Circular dichroism (CD) is the differential absorption of left- and right- circularly polarized light. Nowadays it is a technique ubiquitously used in chemistry and biotechnology for the conformational analysis of biomolecules. An apparatus for CD measurement is present in almost every research center in world working in these fields. Unfortunately this technique is too often not well understood and vendors of CD instruments have not helped their customers to understand the intrinsic limitations of their apparatus in some measurements. Here I will try to explain in a very affordable way the problematic.

The intuitive approach to measure circular dichroism is to illuminate the sample alternatively with left- and right- circularly polarized light, and then measure at the detector which is the difference of transmittance or absorbance of the sample for both types of illumination  (see for example the tutorials at Jasco, and Applied Photophysics). Sounds easy and this is more or less what commercial CD instruments do. But in many occasions it is wrong!.

Intuitive but sometimes problematic way to understand a CD measurement. This image has been taken from the UCDAVIS ChemWiki.

The basic optical design of all commercial CD instruments (also synchrotron CD beamlines) has basically remained the same for decades. In fact in can be tracked back to the seminal paper by Grosjean and Legrand  from 1960.

What is optical activity and why a commercial CD instrument not always measures CD?

Fresnel was the first to explain optical activity in 1822 by discovering that that right- and left-circularly polarized light propagate with different velocities in an optical active medium medium. The expression he proposed for optical activity is [latexpage]\[



where $n_L$ and $n_R$ are, respectively, the (complex) indices of refraction of the medium for left- and right- circularly polarized light. $\lambda$  is the vacuum wavelength of light and $l$ the optical pathlength of the medium.

This equation is  saying that “a medium is optically active if it has different (complex) refractive indices for left and right circularly polarized light”. But this is not equivalent to assuming that one can examine the optical activity of a medium just by sensing circularly polarized light and examining the differential response  . There is a subtle but very important difference!!

The propagation of light in a material is a continuous process, and cannot be presented as a “one-shot” interaction. As light propagates in the medium, the polarization of the wave progressively changes or even disappears due to effects such as linear retardation, diattenuation or depolarization.  A beam of light, initially circularly polarized, changes its polarization as it propagates and, globally, it is refracted or absorbed with an index that is not $n_R$ or $n_L$. Only in a isotropic optically active media the circular polarization is a eigenmode of propagation, which means that the circular polarization is preserved everywhere in the pathlength. This is the only case where the method outlined above to measure circular dichroism works. In all other cases it is advisable to use polarimetric solutions based on the determination of the Mueller matrix.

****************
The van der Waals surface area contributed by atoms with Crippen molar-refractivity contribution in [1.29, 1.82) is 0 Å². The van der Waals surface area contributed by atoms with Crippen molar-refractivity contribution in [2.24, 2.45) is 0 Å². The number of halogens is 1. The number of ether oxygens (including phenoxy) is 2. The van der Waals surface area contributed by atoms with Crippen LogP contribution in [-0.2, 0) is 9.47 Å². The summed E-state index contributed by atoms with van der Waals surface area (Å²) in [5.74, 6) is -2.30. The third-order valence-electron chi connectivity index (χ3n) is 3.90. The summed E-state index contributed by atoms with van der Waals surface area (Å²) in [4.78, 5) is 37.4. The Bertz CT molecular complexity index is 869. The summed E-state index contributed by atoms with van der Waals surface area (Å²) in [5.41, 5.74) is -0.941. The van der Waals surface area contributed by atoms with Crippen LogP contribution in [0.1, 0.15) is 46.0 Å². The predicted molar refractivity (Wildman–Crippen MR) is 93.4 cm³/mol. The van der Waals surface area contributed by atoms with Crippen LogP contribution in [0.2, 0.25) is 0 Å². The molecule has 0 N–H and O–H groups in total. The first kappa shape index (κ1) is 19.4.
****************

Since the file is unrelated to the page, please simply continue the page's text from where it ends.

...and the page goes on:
Application of Mueller matrix polarimetry to the measurement of CD

The  Mueller matrix (M) is a 4×4 matrix of real elements that completely describes the linear optical response of a material. Polarimeters serve to measure one or more elements in M. For instance, commercial CD spectropolarimeters, that have the limitations that we have commented above deliver, the Mueller matrix elements M03 by modulating the input light polarization with a single photoelastic modulator.

For  nondepolarizing materials, the Mueller matrix has at most seven parameters parameters and it can be formulated as follows:\[

A &-LD  & -LD’  &  CD\\
-LD &  A & CB  & LB’  \\
-LD’ & -CB &  A& -LB  \\
 CD & -LB’  & LB  & A  \\

where is the differential Mueller matrix.  For transmission measurements in a medium homogenous along the direction of propagation of light the entries of L allow for a very simple but very fundamental physical interpretation:

  • CD: Circular dichorism
  • CB:Circular birefringenge (twice to optical rotation)
  • LD: Horizontal linear dichroism
  • LB: Horizontal linear birefringence
  • LD’: 45º linear dichroism
  • LB’: 45º linear birefringence
  • A: Absorbance

If M is known from experiment, L can be inverted numerically as  With knowledge of M, Eq. 1 can be inverted numerically by taking the matrix logarithm as $\mathbf{L} = Ln\mathbf{M}$,  or analytically following the method described here. In the case of depolarization, the symmetry of L may be broken because the Mueller matrix will have more independent parameter . In such cases the optical properties can be taken as the average values of related elements  (e.g.  $CD=(L_{03}+L_{30})/2$, $CB=(L_{12}-L_{21})/2$, etc) .

The instrumental approach for a reliable CD

I tend to recommend CD measurements based on the complete determination of the Mueller matrix. By trying to oversimplify the CD measurements, we have reached a point where the user of a CD apparatus all that needs to do is pushing a button to get a nice, sometimes over-smoothed, CD spectra. But  with only this information is almost impossible to figure out if the instrument is “lying” or not, i.e. if the provided CD is CD or it arises from the combination of linear effects.

I pioneered some instruments based on the determination of the Mueller matrix that are very suitable for CD analysis :

  • For spectroscopic measurements: The 4-PEM polarimeter. Click here
  • For space resolved measurement: The Mueller matrix microscope: Click here

This is the basic optical design and a photo of the 4-PEM polarimeter:4-PEM